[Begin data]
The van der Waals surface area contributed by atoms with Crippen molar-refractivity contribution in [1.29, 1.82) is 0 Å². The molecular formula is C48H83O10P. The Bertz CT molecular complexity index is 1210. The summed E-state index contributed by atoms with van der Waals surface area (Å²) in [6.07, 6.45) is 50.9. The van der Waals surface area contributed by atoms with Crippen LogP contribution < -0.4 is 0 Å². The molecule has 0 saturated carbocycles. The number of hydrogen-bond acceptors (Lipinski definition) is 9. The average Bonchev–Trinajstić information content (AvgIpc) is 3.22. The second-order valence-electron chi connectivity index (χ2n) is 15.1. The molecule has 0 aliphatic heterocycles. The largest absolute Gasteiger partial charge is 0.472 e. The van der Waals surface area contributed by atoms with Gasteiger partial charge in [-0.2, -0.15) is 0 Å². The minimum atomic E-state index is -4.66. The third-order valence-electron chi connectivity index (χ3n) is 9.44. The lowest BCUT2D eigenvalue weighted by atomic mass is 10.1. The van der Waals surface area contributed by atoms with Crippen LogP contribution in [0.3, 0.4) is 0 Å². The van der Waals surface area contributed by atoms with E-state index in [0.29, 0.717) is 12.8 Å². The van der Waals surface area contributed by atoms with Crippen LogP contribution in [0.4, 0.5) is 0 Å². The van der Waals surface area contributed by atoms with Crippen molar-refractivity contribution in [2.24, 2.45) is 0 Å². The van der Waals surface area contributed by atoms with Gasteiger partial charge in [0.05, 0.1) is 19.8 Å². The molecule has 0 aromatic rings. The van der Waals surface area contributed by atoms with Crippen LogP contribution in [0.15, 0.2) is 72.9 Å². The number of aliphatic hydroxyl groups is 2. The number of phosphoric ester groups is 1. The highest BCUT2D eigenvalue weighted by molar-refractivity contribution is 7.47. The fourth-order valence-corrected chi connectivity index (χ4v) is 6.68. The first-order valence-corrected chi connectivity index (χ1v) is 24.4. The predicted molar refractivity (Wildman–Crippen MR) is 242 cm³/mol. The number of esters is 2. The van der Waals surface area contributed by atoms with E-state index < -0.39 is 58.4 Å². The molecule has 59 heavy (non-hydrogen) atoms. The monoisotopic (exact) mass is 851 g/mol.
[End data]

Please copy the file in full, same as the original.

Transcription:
The van der Waals surface area contributed by atoms with Crippen molar-refractivity contribution in [1.29, 1.82) is 0 Å². The molecular formula is C48H83O10P. The Bertz CT molecular complexity index is 1210. The summed E-state index contributed by atoms with van der Waals surface area (Å²) in [6.07, 6.45) is 50.9. The van der Waals surface area contributed by atoms with Crippen LogP contribution < -0.4 is 0 Å². The molecule has 0 saturated carbocycles. The number of hydrogen-bond acceptors (Lipinski definition) is 9. The average Bonchev–Trinajstić information content (AvgIpc) is 3.22. The second-order valence-electron chi connectivity index (χ2n) is 15.1. The molecule has 0 aliphatic heterocycles. The largest absolute Gasteiger partial charge is 0.472 e. The van der Waals surface area contributed by atoms with Gasteiger partial charge in [-0.2, -0.15) is 0 Å². The minimum atomic E-state index is -4.66. The third-order valence-electron chi connectivity index (χ3n) is 9.44. The lowest BCUT2D eigenvalue weighted by atomic mass is 10.1. The van der Waals surface area contributed by atoms with Crippen LogP contribution in [0.3, 0.4) is 0 Å². The van der Waals surface area contributed by atoms with E-state index in [0.29, 0.717) is 12.8 Å². The van der Waals surface area contributed by atoms with Crippen LogP contribution in [0.4, 0.5) is 0 Å². The van der Waals surface area contributed by atoms with Crippen molar-refractivity contribution in [2.24, 2.45) is 0 Å². The van der Waals surface area contributed by atoms with Gasteiger partial charge in [0.05, 0.1) is 19.8 Å². The molecule has 0 aromatic rings. The van der Waals surface area contributed by atoms with Crippen LogP contribution in [0.15, 0.2) is 72.9 Å². The number of aliphatic hydroxyl groups is 2. The number of phosphoric ester groups is 1. The highest BCUT2D eigenvalue weighted by molar-refractivity contribution is 7.47. The fourth-order valence-corrected chi connectivity index (χ4v) is 6.68. The first-order valence-corrected chi connectivity index (χ1v) is 24.4. The predicted molar refractivity (Wildman–Crippen MR) is 242 cm³/mol. The number of esters is 2. The van der Waals surface area contributed by atoms with E-state index < -0.39 is 58.4 Å². The molecule has 59 heavy (non-hydrogen) atoms. The monoisotopic (exact) mass is 851 g/mol.